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Saturday, June 30, 2007

Who You Callin' A.... QUESTION

Ebony magazine has a July 2007 cover story, stories, actually, in which it proclaims that it "engages Black America in an honest examination of race, language and the culture of disrespect." It's interesting, because in the time I've been reading Ebony, and it's been, off and on, since I was a kid, this is the first time in a very long time that the magazine has provided multiple stories on one topic. Throughout, there was a timeline of race and language, then a series of articles. Worth reading, at least in the library.

The one piece that intrigued me the most is the one that suggests that there are thinks a member of the tribe can say that an outsider (say, a white male like Don Imus talking about black women) cannot. There's a guy of Polish descent who I've played racquetball with, and he has occasionally provided himself with an ethnic slur that I would never say myself. This is an obvious notion that reminds me of a story from my childhood:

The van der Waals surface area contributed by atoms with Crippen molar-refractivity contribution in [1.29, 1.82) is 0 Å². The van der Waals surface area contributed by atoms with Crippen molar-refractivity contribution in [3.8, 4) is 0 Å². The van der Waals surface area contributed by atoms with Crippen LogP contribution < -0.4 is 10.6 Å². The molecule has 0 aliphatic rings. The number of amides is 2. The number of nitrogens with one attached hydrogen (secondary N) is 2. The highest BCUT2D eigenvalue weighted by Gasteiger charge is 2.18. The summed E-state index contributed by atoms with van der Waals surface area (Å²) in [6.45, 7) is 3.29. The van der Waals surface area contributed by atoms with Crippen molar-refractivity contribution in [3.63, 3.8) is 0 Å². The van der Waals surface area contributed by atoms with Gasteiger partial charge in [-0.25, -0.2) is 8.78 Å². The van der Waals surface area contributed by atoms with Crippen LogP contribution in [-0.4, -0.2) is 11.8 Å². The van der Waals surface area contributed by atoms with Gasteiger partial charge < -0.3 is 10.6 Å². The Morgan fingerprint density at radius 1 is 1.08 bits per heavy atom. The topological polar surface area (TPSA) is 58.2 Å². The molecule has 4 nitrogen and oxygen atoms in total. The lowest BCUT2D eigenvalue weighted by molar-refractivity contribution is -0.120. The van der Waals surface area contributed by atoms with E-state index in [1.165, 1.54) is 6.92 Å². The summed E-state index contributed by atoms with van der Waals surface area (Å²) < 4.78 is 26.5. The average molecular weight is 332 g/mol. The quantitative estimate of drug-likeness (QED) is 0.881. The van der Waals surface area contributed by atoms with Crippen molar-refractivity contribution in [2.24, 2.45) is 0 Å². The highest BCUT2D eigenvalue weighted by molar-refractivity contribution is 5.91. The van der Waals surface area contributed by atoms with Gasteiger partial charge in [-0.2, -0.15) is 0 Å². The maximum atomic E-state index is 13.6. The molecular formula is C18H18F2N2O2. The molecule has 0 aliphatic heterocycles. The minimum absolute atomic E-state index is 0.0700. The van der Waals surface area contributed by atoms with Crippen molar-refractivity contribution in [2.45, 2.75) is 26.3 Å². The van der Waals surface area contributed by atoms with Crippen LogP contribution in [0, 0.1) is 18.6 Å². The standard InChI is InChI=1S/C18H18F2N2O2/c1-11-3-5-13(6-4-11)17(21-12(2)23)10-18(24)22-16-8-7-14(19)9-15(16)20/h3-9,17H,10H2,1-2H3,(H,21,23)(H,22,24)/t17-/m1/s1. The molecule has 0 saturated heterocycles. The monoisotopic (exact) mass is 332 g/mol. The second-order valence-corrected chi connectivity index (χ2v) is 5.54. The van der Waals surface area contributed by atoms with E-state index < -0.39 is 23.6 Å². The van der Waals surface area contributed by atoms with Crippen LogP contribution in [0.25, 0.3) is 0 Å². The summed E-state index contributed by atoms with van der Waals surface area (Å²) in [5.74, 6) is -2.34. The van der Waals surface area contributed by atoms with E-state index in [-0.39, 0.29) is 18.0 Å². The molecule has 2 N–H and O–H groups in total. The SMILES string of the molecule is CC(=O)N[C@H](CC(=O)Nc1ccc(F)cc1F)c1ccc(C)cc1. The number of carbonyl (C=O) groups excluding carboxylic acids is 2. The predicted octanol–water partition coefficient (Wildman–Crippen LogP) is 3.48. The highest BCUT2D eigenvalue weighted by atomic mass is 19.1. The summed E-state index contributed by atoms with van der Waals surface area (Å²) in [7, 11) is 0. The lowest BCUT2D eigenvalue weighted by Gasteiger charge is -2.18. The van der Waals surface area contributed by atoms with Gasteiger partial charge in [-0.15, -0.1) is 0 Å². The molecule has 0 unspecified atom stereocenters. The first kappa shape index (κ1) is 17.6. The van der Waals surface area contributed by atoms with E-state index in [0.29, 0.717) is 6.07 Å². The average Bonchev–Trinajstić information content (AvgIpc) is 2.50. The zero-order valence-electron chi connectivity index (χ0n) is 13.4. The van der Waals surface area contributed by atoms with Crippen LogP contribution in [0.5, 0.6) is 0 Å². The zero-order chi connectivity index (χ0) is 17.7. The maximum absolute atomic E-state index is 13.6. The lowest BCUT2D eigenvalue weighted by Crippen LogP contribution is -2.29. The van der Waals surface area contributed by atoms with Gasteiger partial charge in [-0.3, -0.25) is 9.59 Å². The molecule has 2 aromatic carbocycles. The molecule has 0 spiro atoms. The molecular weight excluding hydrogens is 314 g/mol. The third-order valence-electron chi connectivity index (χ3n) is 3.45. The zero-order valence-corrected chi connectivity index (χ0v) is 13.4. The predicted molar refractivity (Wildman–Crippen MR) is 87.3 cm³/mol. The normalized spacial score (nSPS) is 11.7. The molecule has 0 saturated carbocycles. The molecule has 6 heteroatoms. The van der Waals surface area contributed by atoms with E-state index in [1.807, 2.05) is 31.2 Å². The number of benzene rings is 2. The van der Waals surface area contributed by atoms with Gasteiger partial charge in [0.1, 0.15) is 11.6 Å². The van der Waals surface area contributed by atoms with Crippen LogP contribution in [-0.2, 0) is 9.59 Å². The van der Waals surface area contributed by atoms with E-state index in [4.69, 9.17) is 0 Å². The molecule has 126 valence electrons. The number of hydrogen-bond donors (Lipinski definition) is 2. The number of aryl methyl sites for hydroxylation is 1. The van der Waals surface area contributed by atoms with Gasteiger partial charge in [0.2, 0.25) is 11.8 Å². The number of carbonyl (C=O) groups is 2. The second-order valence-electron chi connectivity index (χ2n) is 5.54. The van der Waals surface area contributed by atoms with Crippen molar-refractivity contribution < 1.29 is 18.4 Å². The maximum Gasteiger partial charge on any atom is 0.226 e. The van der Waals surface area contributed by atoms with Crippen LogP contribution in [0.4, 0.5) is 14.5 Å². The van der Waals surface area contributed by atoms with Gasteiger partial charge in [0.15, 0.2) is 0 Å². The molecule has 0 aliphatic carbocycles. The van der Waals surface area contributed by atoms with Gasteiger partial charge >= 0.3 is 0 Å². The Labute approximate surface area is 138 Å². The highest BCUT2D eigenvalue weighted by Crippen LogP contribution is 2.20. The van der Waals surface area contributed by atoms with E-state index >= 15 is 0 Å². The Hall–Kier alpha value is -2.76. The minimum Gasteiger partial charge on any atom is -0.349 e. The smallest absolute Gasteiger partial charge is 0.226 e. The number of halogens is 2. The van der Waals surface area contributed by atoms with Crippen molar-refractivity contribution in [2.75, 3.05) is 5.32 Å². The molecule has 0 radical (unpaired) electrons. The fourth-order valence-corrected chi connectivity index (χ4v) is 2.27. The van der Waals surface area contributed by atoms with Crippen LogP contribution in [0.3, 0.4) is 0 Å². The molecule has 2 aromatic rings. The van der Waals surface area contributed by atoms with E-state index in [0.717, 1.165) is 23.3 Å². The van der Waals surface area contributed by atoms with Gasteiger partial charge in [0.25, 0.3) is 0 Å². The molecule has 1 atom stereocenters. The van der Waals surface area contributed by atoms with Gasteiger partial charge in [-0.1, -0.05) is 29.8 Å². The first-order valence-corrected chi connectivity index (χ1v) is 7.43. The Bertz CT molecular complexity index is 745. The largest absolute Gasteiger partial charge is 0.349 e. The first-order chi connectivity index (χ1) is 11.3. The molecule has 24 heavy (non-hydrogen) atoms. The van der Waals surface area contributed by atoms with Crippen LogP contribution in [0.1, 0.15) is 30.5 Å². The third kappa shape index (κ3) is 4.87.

My sister Leslie was teasing our sister Marcia on the school playground; it wasn't very nice. But when one of Leslie's male friends started teasing Marcia with the same words, Leslie slugged him.

So my question is this: What do you say in your tribe or tribes, however you define it (ethnicity, gender, ethnicity, sexual orientation, fraternity, sorority, family) that is verboten when it comes from the outside? I'm really curious about this, because, except for very good friends, who I can tell when they've done an air-headed thing, I've never been all that comfortable with that kind of talk.
A couple things other people I read have discovered that interested me greatly.
1. From the U.K.'s Chris Black wonders whether attacks on Barack Obama as not black enough from some black groups might not make him even more attractive to some white voters. For a pol from across the pond, I think Mr. Black is pretty astute about American politics. "Not black enough" always reminds me of a Joan Armatrading lyric (from the title cut of an A&M EP, "How Cruel")
"I had somebody say once my black was way too black,
And someone answer she's not black enough for me."
(I guess I'm not the only one who came to that conclusion. There's a slow-loading Blogspot blog, Seattle for Barack Obama, that used that very quote.) I'm not sold on Senator Obama, but these kinds of attacks make him more sympathetic, I think.